8/26/98: "Doing a good job"
8/24/98: America on trial?
8/19/98: Played for fools
8/17/98: A childish letter
8/11/98: Hiding behind a woman
8/07/98: A flying walrus in Washington?
8/03/98: "Affordability" strikes again
7/31/98: Random thoughts
7/27/98: Faith and mountains
7/24/98: Clinton in Wonderland
7/20/98: Where is black 'leadership' leading?
7/16/98: Do 'minorities' really have it that bad?
7/14/98: Race dialogue: same old stuff
7/10/98: Honest history
7/09/98: Dumb is dangerous
7/02/98: Gun-safety starts with
parental responsibility
6/30/98: When more is less
6/29/98: Are educators above the law?
6/26/98: Random Thoughts
6/24/98: An angry letter
6/22/98: Sixties sentimentalism
6/19/98:Dumbing down anti-trust
6/15/98: A changing of the guard?
6/11/98: Presidential privileges
6/8/98: Fast computers and slow antitrust
6/3/98: Can stalling backfire?
5/29/98: The insulation of the Left
5/25/98: Missing the point in the media
5/22/98: The lessons of Indonesia
5/20/98: Smart but silent
5/18/98: Israel, Clinton and character
5/14/98: Monica Lewinsky's choices
5/11/98: Random thoughts
5/7/98: Media obstruction of justice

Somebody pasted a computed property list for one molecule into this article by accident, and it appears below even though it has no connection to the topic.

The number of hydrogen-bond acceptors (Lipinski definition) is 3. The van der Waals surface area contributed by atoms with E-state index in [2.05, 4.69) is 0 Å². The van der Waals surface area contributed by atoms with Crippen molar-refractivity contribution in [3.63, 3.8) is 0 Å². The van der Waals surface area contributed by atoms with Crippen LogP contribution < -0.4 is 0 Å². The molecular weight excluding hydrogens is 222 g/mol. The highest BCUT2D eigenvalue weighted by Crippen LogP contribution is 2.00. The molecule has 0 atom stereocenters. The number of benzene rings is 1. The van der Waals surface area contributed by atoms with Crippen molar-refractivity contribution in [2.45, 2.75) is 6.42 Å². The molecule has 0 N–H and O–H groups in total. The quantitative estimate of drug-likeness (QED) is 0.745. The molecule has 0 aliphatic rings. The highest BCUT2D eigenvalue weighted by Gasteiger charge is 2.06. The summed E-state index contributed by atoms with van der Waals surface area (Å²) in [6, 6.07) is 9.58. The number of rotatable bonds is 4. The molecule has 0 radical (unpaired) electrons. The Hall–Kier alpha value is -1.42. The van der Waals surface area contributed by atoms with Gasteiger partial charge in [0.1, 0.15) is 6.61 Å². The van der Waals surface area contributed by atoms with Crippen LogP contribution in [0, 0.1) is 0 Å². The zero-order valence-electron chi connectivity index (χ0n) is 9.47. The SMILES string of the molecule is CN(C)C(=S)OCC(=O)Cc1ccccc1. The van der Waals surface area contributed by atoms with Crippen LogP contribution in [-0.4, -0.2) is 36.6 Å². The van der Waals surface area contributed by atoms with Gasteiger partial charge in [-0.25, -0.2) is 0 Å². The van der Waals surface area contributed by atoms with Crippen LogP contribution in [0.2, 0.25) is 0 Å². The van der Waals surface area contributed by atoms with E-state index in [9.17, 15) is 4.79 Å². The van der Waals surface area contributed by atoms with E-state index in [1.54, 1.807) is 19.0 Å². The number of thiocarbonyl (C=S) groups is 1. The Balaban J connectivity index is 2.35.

5/4/98: Dangerous "safety"
5/1/98: Abolish Adolescence!
4/30/98: The naked truth
4/22/98: Playing fair and square
4/19/98: Bad teachers"
4/15/98: "Clinton in Africa "
4/13/98: "Bundling and unbundling "
4/9/98: "Rising or falling Starr "
4/6/98: "Was Clinton ‘vindicated'? "
3/26/98: "Diasters -- natural and political"
3/24/98: "A pattern of behavior"
3/22/98: Innocent explanations
3/19/98: Kathleen Willey and Anita Hill
3/17/98: Search and destroy
3/12/98: Media Circus versus Justice
3/6/98: Vindication
3/3/98: Cheap Shot Time
2/26/98: The Wrong Filter
2/24/98: Trial by Media
2/20/98: Dancing Around the Realities
2/19/98: A "Do Something" War?
2/12/98: Julian Simon, combatant in a 200-year war
2/6/98: A rush to rhetoric

©1998, Creators Syndicate, Inc.